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Suzanne Pufpaff models her knitted garments.FIRST ANNUAL FIBER FESTIVAL DRAWS DYED-IN-THE-WOOL ENTHUSIASTS

You had to be a dyed-in-the-wool fiber enthusiast if you were among the lucky to attend the first day of the fiber festival. Two days before such a late Easter and who would expect not only temperatures in the mid '30's, but torrential downpours of rain hammering the metal roof on the unheated Noble County Community Fairground Merchant Building?

The vendors do a commendable job of rushing their precious cargo into the building and setting up colorful displays of yarn, handmade items, looms, spinning wheels, felt and fabric; while the Festival organizers provide heaters to take a bit of a dent off the chill.

The show opens and a few early birds begin to arrive. It is nice-it gives the vendors the opportunity for one-on-one time. Not a huge crowd, but a small stream throughout the day making purchases and sharing their love of fiber.
My Born Again Quilts booth is across the aisle from Pufpaff's Fiber Processing Mill of Nashville, Michigan. Barely a crotchetier and never a knitter, I get to know Suzanne Pufpaff and learn about fiber processing and yarns. Suzanne lives on a farm where she not only raises sheep and her guardian llama Dusty, she also helps her son gather the sap from 600 maple trees and sells syrup too.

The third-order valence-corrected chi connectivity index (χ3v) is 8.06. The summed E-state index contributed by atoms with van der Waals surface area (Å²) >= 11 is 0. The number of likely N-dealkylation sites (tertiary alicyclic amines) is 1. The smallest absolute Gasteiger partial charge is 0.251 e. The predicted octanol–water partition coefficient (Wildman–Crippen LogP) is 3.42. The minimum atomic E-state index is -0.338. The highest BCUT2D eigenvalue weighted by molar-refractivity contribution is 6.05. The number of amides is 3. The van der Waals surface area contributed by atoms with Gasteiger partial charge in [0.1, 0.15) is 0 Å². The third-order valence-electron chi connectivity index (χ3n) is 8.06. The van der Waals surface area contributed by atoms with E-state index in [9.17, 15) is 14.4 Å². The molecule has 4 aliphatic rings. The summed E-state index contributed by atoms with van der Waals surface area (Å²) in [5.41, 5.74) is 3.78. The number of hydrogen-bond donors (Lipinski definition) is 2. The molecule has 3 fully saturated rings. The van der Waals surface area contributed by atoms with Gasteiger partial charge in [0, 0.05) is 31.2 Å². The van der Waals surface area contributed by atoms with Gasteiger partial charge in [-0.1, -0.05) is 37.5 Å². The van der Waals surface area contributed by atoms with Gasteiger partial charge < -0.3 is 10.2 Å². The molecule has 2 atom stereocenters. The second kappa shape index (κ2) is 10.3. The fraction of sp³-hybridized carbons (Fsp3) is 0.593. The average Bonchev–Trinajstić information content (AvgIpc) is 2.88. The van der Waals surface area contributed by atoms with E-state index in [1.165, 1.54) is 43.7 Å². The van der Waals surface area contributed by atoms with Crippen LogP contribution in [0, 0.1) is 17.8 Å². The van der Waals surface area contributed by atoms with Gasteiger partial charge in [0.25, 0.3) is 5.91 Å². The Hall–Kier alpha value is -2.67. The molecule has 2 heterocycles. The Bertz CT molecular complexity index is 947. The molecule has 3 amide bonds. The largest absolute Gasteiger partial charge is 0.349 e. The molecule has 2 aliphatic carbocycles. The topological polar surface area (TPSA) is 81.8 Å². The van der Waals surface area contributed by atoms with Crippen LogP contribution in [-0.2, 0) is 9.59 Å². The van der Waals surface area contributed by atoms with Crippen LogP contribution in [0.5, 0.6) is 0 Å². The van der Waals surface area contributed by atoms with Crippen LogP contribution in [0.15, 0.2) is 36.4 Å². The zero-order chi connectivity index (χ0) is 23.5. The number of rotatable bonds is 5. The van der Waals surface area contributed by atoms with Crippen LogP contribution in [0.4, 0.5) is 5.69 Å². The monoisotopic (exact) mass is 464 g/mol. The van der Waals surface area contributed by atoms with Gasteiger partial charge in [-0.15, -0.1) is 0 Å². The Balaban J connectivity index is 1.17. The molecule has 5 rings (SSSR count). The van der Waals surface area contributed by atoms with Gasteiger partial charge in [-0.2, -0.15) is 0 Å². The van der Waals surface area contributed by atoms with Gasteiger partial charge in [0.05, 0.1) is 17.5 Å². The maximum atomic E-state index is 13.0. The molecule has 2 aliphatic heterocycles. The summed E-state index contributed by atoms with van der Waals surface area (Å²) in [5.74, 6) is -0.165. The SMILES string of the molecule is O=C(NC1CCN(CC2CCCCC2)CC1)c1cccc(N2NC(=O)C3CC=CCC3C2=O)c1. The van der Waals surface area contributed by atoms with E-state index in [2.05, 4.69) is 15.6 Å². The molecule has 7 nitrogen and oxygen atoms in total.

Suzanne processes and cards all sorts of animal fibers including some unusual ones: beaver, buffalo, camel, Scottish Highland cow, dog and cat! She uses organic soap and wood to heat the hot water for washing the fiber. She recalls one of her favorite customers the guy who collected all of his Maine Coon's cat fur and brought it to her. She processed it, and felted it into two hats, so he can proudly proclaim, "I have a cat in my hat!" How funky is that?

Suzanne sells all types of roving. I'm curious to know what "roving" is. She explains roving is bulky yarn knitted or crocheted without being spun first. I can only imagine what a bulky sweater made of roving would feel like right now!
Women and children attend Suzanne's felting classes and happily leave with their felted eggs and flowers. Watching Suzanne interact with her students I wondered whether she teaches knitting to southpaws. Indeed she does. She explains if the lefty already knows how to crochet, she can show them how to hold the yarn and teach them the continental style. For a Lefty who doesn't know how to crochet, she teaches them the "throwing technique".

If you want to learn more about Suzanne and Pufpaff's Fiber Mill go to http://fibermill.yurtboutique.com

For a first time show, it was very good. I salute Gwen Swogger, her husband Lee and the Fairground Board for their outstanding effort.

The Second Annual Northeast Indiana Fiber Festival dates are April 27 & 28, 2012. I hope to see you there, hopefully in better weather!

A personal note: I would like to thank the many readers who either emailed me at the studio or through The Waynedale News regarding my Mother's Day article. Your comments were most appreciated! LE


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